There is a reason why we have repetitive problems and mistakes…recurring in building construction…that reason is “geography.”
No other large-sized finished product is either too big to be transported to its final destination…or on the other hand can easily be rolled-out and driven down the highway, lowered from dry-dock into the water, or fueled-up and taxied down a runway to be flown to an airport.
Unlike motor-homes, navy aircraft carriers, or 747 jetliners…houses…the smallest sized buildings…are too large to be transported to building sites after they are fully assembled. Houses are therefore assembled piece-by-piece on their individual sites…and attached to the ground on foundations designed to match the unique size and shape of the structure.
Transporting larger sized structures such as restaurants, schools, hospitals, high-rise office buildings, and industrial buildings…from an assembly plant to their final destination…in terms of practical logistics is beyond consideration.
Buildings of all types are therefore assembled on unique building lots spread out all over the countryside…which in terms of manufacturing debugging and proactive mistake prevention…divides the process into tens of thousands of isolated pieces. This geographical separation of building construction projects…the breaking up of the mass-production assembly-line…presents some challenging problems unique to the building construction industry.
Two similar housing construction projects, for example, going up side-by-side, built by different companies, can each be making the same costly mistakes without either one knowing about or being able to benefit from the other’s experience. The result is that hundreds of thousands of people working in housing construction alone…not counting commercial and industrial building construction…find themselves at different points on the uphill slope of the learning curve, repeating many of the same hard-earned lessons.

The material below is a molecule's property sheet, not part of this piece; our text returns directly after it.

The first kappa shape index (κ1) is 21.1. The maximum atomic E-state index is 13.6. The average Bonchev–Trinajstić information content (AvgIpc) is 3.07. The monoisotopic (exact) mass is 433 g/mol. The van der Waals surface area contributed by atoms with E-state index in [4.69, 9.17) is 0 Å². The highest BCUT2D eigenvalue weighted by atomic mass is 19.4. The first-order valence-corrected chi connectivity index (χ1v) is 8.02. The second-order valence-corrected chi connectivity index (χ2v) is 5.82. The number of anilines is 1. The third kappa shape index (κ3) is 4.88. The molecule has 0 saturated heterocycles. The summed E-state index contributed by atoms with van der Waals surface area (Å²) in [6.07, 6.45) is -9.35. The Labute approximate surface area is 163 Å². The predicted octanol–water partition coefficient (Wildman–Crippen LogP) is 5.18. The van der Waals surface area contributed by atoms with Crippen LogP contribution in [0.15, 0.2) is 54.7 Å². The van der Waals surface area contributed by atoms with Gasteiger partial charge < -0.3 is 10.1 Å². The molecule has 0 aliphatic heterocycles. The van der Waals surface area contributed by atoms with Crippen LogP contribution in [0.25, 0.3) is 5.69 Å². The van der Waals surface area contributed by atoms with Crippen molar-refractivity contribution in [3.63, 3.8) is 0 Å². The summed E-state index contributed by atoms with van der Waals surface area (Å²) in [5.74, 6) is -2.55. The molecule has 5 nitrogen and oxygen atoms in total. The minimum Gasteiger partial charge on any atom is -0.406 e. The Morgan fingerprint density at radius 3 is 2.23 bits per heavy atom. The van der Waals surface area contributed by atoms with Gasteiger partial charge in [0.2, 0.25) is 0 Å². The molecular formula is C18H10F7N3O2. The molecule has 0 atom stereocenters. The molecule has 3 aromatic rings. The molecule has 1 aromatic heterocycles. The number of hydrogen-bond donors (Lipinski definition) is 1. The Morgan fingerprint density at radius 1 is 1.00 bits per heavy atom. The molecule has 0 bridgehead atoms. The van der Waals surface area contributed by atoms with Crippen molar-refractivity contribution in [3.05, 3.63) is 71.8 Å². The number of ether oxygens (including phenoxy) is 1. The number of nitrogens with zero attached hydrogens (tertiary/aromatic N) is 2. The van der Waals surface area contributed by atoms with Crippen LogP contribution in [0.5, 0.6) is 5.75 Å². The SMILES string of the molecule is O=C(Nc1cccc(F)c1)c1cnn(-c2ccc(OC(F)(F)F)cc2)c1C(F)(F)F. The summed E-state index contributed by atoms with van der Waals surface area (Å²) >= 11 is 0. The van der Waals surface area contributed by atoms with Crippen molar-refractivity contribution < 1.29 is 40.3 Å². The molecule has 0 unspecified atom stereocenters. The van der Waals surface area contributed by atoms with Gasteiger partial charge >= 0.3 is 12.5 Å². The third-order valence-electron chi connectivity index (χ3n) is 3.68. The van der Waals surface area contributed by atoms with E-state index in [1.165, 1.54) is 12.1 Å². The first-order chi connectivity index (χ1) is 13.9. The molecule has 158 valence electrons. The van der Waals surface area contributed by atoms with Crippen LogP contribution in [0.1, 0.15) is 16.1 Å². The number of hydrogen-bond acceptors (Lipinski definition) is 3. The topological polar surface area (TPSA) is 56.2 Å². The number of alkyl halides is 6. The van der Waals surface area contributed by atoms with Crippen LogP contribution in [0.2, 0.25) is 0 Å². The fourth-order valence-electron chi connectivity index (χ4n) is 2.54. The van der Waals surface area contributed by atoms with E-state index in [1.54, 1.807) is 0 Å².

This is one of the fundamental problems still remaining in building construction. Builders, contractors, and architects do not send memos back and forth regarding mistake avoidance. Every new building construction project struggles with some amount of assembly-line problems that were encountered and solved months or years ago on other projects…yet this information is locked-up within the geographical footprint of these past projects, and locked away within the closely guarded knowledge and experience of savvy people and companies unable or unwilling to share this information…because of economic competition between companies and competition for employment.
In my opinion, debugging building construction is the last major area of information remaining to complete the technology of building construction. Because of the uniqueness of every new building construction project, and the lack of communication in the building industry regarding mistake prevention, the only way to achieve progress in this area is record problems and mistakes one-by-one as they occur, and then pass along this information.
This is a tall order…a difficult proposition…but it has to begin somewhere and at some time.